If you've found this article after googling "how to photograph jewelry to sell online", WELCOME! As someone who handles every aspect of my jewelry business from the benchwork, social media, website and marketing I know how important photography is! Gorgeous pictures will give you the content you need for your Instagram, online shop and emails. If you are like me and you're wearing all the hats I know your time is precious so I wanted to give my top tips to help you get fabulous pics.
Investing in a quality smart phone, or better yet a DSLR with a macro lens is a tax write off and totally worth the investment. Bottom line if you aren't able to capture a quality picture it's going to be tough to sell your work online. I will share the DSLR camera I have been using for years, it is certainly not the only option out there. I have no idea what the latest and greatest is. However it is one that was recommended to me by another jeweler due to the lens and it has worked very well for me! For a camera body I own the Nikon D750.
The lens is the more important part in my opinion. I use the Nikon AF-S VR Micro-NIKKOR 105mm f/2.8G IF-ED Lens which is designed for close-up and macro photography; versatile enough though for virtually any photographic situation.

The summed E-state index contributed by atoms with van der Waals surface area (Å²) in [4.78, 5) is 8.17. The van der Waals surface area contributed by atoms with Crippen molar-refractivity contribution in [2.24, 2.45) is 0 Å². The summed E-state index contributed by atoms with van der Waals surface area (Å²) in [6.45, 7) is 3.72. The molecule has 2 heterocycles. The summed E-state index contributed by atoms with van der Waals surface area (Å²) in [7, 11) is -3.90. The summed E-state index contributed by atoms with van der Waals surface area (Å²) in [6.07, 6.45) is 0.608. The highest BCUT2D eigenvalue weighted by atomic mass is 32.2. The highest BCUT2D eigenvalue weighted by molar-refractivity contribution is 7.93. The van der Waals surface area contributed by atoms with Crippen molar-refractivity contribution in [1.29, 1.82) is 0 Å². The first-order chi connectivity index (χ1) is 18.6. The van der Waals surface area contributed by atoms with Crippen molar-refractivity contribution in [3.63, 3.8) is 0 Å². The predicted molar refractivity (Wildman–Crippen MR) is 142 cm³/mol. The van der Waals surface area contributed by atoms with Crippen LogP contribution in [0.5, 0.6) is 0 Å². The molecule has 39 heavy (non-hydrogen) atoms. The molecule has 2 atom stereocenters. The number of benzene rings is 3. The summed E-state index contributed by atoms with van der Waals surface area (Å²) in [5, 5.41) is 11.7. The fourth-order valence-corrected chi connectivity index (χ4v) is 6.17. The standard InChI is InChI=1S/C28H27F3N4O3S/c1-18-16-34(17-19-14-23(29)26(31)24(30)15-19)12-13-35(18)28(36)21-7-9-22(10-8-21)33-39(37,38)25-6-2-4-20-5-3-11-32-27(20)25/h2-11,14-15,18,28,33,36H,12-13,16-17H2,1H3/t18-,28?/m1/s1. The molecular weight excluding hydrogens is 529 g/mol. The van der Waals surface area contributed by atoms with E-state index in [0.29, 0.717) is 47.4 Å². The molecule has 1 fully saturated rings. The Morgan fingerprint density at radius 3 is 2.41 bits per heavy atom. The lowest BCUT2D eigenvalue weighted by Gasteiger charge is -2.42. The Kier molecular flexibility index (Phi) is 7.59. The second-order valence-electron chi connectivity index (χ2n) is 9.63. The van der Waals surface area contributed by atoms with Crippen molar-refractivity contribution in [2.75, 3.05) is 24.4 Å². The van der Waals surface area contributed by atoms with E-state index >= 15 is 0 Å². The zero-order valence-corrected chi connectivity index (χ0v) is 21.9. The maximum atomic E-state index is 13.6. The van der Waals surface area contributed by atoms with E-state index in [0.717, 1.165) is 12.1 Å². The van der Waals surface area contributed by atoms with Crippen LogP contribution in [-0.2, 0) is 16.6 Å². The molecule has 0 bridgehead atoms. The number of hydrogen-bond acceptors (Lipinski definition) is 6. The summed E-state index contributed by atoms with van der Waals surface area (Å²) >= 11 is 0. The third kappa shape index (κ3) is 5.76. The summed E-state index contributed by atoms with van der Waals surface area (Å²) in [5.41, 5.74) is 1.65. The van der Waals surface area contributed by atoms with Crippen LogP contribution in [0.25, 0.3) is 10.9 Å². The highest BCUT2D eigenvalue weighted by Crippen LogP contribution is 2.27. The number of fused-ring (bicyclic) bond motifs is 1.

Since this camera is an older model you can find refurbished versions. I do always recommend insurance plans on cameras I once had a crack in my lens and was grateful I could have it replaced! Here are two photos I have taken with my camera that show you the range of what it can do, and if you'd like to see more visit corkieboltonjewelry.com.
I do use my iPhone to create content and capture images and videos and I think with every newer model the macro photography improves. I just can't compare it to what my DSLR with a macro lens is capable of. If you aren't in financial position to invest in a camera it is OK. Just work with what you have and aim for consistency, some of the other products in this article may be of use to you!
Stabilizing Your Camera
Whether you are using a DSLR or your phone you should have tripod. This will keep your camera steady while you take pictures, and this will prevent blurry, out of focus images. I recommend looking into the brand Joby they specialize in all types of tripods for both cellphones and cameras. The Joby Compact Advanced Tripod would be my pick because it has a phone mount as well. Be weary of discount tripods, if they fail and your camera falls its an expensive accident. Go with a reputable brand!
Having consistent photos for your online shop is very important! If in one pic you are outside then the next your holding a piece in the air and then after that it's sitting on a windowsill there will be no cohesion. To your customers it can be distracting and look a bit unprofessional and we don't want that! If you are reading this and that is your current situation, no worries. My Etsy shop photos from 10 years ago were a bit like this and all over the place and I'm here to help! My shop was also called "Corkdogz" but that's another story!